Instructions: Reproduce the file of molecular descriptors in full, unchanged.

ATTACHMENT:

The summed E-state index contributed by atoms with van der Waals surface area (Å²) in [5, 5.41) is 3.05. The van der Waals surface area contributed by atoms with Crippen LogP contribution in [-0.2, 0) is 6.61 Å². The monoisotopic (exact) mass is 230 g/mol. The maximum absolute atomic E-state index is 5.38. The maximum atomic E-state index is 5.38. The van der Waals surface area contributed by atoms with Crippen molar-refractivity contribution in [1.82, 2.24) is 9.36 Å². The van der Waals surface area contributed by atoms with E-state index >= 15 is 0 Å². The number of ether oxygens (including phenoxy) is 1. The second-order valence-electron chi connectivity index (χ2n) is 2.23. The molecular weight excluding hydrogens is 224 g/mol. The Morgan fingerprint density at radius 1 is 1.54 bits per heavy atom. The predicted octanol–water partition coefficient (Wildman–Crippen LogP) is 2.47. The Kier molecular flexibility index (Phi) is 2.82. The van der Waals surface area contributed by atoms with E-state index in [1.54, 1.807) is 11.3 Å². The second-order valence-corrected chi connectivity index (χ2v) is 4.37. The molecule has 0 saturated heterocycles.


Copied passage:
The summed E-state index contributed by atoms with van der Waals surface area (Å²) in [5, 5.41) is 3.05. The van der Waals surface area contributed by atoms with Crippen LogP contribution in [-0.2, 0) is 6.61 Å². The monoisotopic (exact) mass is 230 g/mol. The maximum absolute atomic E-state index is 5.38. The maximum atomic E-state index is 5.38. The van der Waals surface area contributed by atoms with Crippen molar-refractivity contribution in [1.82, 2.24) is 9.36 Å². The van der Waals surface area contributed by atoms with E-state index >= 15 is 0 Å². The number of ether oxygens (including phenoxy) is 1. The second-order valence-electron chi connectivity index (χ2n) is 2.23. The molecular weight excluding hydrogens is 224 g/mol. The Morgan fingerprint density at radius 1 is 1.54 bits per heavy atom. The predicted octanol–water partition coefficient (Wildman–Crippen LogP) is 2.47. The Kier molecular flexibility index (Phi) is 2.82. The van der Waals surface area contributed by atoms with E-state index in [1.54, 1.807) is 11.3 Å². The second-order valence-corrected chi connectivity index (χ2v) is 4.37. The molecule has 0 saturated heterocycles.